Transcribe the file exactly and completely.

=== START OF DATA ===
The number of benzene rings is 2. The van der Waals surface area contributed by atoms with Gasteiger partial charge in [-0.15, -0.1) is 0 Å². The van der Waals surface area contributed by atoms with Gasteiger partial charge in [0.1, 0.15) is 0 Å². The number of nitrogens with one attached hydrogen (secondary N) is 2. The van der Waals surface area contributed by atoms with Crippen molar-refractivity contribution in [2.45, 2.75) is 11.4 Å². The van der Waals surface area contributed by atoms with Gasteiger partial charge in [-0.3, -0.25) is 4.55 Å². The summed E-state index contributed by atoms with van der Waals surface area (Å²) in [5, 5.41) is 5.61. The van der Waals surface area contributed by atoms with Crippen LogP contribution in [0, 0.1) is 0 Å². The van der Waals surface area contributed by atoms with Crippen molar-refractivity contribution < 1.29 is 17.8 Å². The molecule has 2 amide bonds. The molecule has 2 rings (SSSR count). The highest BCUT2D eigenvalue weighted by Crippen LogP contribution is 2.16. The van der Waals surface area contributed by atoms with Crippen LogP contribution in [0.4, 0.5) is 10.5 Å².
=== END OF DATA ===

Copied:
The number of benzene rings is 2. The van der Waals surface area contributed by atoms with Gasteiger partial charge in [-0.15, -0.1) is 0 Å². The van der Waals surface area contributed by atoms with Gasteiger partial charge in [0.1, 0.15) is 0 Å². The number of nitrogens with one attached hydrogen (secondary N) is 2. The van der Waals surface area contributed by atoms with Crippen molar-refractivity contribution in [2.45, 2.75) is 11.4 Å². The van der Waals surface area contributed by atoms with Gasteiger partial charge in [-0.3, -0.25) is 4.55 Å². The summed E-state index contributed by atoms with van der Waals surface area (Å²) in [5, 5.41) is 5.61. The van der Waals surface area contributed by atoms with Crippen LogP contribution in [0, 0.1) is 0 Å². The van der Waals surface area contributed by atoms with Crippen molar-refractivity contribution < 1.29 is 17.8 Å². The molecule has 2 amide bonds. The molecule has 2 rings (SSSR count). The highest BCUT2D eigenvalue weighted by Crippen LogP contribution is 2.16. The van der Waals surface area contributed by atoms with Crippen LogP contribution in [0.4, 0.5) is 10.5 Å².